Here's my answer, which originally appeared on the website of author Joylene Nowell Butler on Oct. 6, 2009:
I couldn't resist answering tonight about the definition of literary. Here's the best analogy I can think of:
Norman Rockwell vs. Jackson Pollock.
I love Norman Rockwell. I grew up on his illustrations. I've been to his museum. I think he was a terrific artist, and extremely hard-working. His drawings encourage readers to think of the situations in which his characters are placed: the girl who worries she'll never grow up beautiful like the actress on the cover of the magazine; the African-American girl walking to school in her white dress while surrounded by four guards. Great, great stuff.
He didn't really break any new ground. I can look at his work and then forget it. I like the warm feeling his work gives me. But the illustrations don't make me think all that hard. He more or less tells me what he's trying to say. That's why he's such an icon in our society. People can look at his work, understand it immediately and sympathize with the sentiment. Is that bad? No.
Now consider Jackson Pollock. His work — or that of any other modern artist, for that matter — is not so easy. After all, haven't we all at one time or another looked at something that's relatively simple — the proverbial red dot on a white canvas — and thought, "My cat could have done that."
We feel confused, as in why would this piece, instead of some other piece, get the privilege of being placed in a museum? We feel angry because we think the artist is trying to pull one over on us or is trying to be better, loftier, more condescending. We have to work to figure out what the artist wants to say or achieve and in the end, are not given any confirmation of whether we're right.
In the long run, what do we remember? Do we think back on that lovely portrait of the satin-dressed Lady So-and-So. Or do we continue to contemplate that stupid dot?
And therein lies the difference between mainstream and literary literature. Both are great. Both fit worthwhile needs in our lives. But each has a different goal.
Mainstream literature deals with the journey of characters through a particular situation. When the characters reach the end of the journey, the situation resolves and we're left with a feeling of satisfaction and so allow ourselves to forget the story. Is that bad? Of course not.
Literary work, on the other hand, strives to dig deeper, which means we readers might not get that satisfying conclusion. We might end with questions.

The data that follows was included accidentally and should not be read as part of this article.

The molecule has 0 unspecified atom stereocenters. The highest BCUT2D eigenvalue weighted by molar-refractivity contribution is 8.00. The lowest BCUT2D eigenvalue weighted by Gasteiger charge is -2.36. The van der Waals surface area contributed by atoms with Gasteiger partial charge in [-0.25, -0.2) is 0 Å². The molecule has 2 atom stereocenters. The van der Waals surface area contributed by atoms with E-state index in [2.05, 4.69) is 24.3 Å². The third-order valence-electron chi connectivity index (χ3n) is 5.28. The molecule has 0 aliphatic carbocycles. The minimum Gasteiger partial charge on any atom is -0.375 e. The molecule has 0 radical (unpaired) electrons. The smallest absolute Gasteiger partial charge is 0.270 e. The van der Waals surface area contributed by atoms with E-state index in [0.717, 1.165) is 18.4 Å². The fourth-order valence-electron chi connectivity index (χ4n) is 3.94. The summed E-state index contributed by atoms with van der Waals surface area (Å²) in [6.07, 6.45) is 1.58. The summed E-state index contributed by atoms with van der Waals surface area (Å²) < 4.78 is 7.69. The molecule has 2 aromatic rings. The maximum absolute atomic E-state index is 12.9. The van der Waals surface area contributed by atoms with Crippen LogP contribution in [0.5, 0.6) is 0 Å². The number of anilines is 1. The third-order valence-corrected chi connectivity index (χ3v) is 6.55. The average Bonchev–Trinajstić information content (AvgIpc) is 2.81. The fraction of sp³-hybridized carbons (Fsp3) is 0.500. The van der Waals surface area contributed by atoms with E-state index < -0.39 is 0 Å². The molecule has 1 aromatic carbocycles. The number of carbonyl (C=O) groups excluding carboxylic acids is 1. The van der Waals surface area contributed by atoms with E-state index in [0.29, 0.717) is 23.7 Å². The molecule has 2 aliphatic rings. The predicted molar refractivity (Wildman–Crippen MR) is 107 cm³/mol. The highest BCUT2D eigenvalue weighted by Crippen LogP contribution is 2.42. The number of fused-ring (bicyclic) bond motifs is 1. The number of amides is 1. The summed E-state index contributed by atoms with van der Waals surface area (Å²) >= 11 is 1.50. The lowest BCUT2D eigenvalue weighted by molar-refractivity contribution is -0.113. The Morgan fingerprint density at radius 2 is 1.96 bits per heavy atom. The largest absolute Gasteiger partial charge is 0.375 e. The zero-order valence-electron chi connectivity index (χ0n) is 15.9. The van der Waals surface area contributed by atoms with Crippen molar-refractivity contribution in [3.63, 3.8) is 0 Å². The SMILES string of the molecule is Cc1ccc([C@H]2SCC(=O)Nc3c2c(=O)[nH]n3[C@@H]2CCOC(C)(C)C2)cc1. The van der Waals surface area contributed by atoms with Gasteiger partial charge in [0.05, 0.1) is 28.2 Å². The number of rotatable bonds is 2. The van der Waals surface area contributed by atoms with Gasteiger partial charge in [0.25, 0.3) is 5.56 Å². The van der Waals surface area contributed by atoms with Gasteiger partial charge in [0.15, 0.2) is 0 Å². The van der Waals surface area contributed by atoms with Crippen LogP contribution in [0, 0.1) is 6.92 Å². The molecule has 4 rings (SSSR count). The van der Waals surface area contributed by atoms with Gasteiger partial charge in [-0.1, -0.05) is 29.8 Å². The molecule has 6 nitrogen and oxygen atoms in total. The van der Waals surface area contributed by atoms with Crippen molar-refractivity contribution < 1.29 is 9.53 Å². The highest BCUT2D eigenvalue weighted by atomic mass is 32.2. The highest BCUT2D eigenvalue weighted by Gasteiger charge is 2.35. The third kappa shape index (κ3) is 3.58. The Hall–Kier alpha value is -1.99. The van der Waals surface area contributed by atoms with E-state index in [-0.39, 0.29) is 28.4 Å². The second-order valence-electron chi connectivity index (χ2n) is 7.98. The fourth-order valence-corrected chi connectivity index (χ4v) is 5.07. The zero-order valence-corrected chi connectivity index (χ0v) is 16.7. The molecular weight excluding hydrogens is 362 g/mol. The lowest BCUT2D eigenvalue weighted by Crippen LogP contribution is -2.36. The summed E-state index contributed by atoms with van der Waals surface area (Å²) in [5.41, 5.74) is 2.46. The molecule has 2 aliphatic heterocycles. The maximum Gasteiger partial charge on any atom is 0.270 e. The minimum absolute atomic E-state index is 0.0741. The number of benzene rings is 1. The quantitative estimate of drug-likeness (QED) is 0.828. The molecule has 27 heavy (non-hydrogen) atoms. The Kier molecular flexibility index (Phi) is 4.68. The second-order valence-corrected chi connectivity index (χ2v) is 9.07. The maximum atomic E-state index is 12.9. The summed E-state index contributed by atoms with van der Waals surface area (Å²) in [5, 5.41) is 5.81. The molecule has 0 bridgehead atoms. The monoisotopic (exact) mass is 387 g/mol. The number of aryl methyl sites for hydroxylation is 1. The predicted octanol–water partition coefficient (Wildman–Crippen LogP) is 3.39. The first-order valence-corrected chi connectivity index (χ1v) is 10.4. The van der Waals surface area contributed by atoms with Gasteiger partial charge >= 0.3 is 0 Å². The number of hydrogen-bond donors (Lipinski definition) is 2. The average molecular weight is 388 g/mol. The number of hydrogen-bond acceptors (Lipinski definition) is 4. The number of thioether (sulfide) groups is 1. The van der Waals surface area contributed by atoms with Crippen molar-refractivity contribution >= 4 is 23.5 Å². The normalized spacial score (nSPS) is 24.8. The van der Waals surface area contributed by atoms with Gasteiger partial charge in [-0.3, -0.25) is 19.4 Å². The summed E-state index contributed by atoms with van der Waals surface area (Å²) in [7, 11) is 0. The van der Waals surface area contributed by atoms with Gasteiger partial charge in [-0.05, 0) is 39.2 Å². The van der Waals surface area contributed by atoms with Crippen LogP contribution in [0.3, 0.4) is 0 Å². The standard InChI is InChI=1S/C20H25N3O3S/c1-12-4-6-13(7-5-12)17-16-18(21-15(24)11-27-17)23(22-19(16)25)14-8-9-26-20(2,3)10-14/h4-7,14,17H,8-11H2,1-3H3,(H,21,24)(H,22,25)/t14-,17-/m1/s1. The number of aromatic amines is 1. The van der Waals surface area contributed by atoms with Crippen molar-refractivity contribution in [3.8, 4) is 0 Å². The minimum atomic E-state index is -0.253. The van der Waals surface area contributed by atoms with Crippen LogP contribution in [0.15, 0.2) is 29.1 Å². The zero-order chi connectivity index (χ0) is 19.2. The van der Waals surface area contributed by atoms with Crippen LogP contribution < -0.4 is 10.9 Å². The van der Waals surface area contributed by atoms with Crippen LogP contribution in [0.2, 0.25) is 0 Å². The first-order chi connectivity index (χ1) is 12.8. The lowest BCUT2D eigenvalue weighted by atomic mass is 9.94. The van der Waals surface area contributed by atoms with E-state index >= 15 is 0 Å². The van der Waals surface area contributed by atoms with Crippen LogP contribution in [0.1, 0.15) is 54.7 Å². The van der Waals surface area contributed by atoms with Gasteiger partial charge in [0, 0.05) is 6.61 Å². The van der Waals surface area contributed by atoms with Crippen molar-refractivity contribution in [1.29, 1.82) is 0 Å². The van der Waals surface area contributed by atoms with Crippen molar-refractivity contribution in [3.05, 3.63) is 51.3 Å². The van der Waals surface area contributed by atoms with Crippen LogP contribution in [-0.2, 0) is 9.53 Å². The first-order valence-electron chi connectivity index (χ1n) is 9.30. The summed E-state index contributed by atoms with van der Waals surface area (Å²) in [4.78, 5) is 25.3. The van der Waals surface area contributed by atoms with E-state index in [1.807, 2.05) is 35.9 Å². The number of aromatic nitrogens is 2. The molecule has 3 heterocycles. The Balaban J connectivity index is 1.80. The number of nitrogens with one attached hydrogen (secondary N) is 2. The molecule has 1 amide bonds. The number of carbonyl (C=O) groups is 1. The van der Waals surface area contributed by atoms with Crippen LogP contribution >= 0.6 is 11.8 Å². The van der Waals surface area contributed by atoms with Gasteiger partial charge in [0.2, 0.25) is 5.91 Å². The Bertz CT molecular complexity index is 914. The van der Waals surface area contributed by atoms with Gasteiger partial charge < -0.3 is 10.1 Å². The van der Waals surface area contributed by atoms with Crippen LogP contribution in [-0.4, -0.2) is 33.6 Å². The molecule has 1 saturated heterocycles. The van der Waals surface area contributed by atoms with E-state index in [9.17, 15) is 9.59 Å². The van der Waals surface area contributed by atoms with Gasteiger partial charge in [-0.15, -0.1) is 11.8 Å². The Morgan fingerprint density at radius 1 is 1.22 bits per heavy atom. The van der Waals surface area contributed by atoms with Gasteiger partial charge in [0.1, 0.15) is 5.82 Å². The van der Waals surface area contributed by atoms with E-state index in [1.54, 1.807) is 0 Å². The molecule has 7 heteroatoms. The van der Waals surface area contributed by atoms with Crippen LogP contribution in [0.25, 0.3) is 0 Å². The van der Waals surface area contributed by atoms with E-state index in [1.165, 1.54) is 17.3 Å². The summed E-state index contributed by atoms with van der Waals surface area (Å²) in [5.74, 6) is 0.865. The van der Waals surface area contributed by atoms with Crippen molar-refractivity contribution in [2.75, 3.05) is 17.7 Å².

If a literary author does a poor job, we're left feeling annoyed and forget the story. But if she does a great job, the story continues to haunt us because it deals with a basic, profound concept that's treated in a way so close to real life — where situations rarely resolve themselves quickly or neatly, if at all — that we're left in a state of agitation. We have to think about what we think. Is that bad? No! It's just a different goal.
Now let's talk about the difference in word usage between mainstream and literary. To me, literary writing does not mean the author throws in as many $50 words as she can. It does not mean she purposely confuses people.
In fact, many literary books are very simply worded. Hemingway is famous for his simple sentences, which go something like, "The man asked for a coffee," and "We went out together." Pretty simple stuff. The same is true of The Stranger by Albert Camus.
Rather than coming up with complex and difficult sentences, then, the emphasis of literary work is on the inclusion/placement of words, and in particular, the intolerance of extra words and the emphasis on choosing and placing words for the most effect.
Mainstream literature in quite often wonderfully written. The primary goal, however, is to convey meaning rather than a sense of art. "He knew he couldn't do the job any longer, so he quit." That sentence does the job, so why bother with something more subtle, like, "He laid down the white apron he'd worn for thirty-two years. He let his fingers sink into the cotton and rest against the metal counter beneath."
The first sentence leaves the situation clear. The second doesn't. Which one is better? We don't know, because we don't know the goal of the author and who she's writing for. Does she want to create a story that will give people a few hours of enjoyment and leave them feeling satisfied? Or does she want her readers to think harder about the underlying human condition?
And yes, genre fiction can cross over into the literary. Day of the Jackal is a classic, not because it's a quick spy read, but because the story tells a haunting tale of a man facing his worst fear: that when it matter most, he might fail.
And yes, Stephen King has actually written quite a bit of literary fiction, some under his own name and some under a pseudonym (or two).
And yes, the literary market is much, much smaller than the genre markets — of which romance rules — probably because literary does take more time and thought to register.
I think the biggest mistake people make is in assuming literary is better than mainstream, when I think the two have such different goals the argument becomes one of apples and oranges.
My suggestion is to read across the board — poetry, essays, genre short stories, literary fiction, etc. — because there's something to be gained from each. Some stories allow us to escape. Some make us laugh. Some teach us about other people, lands, subjects. And some makes us stretch our minds. All are worthy goals.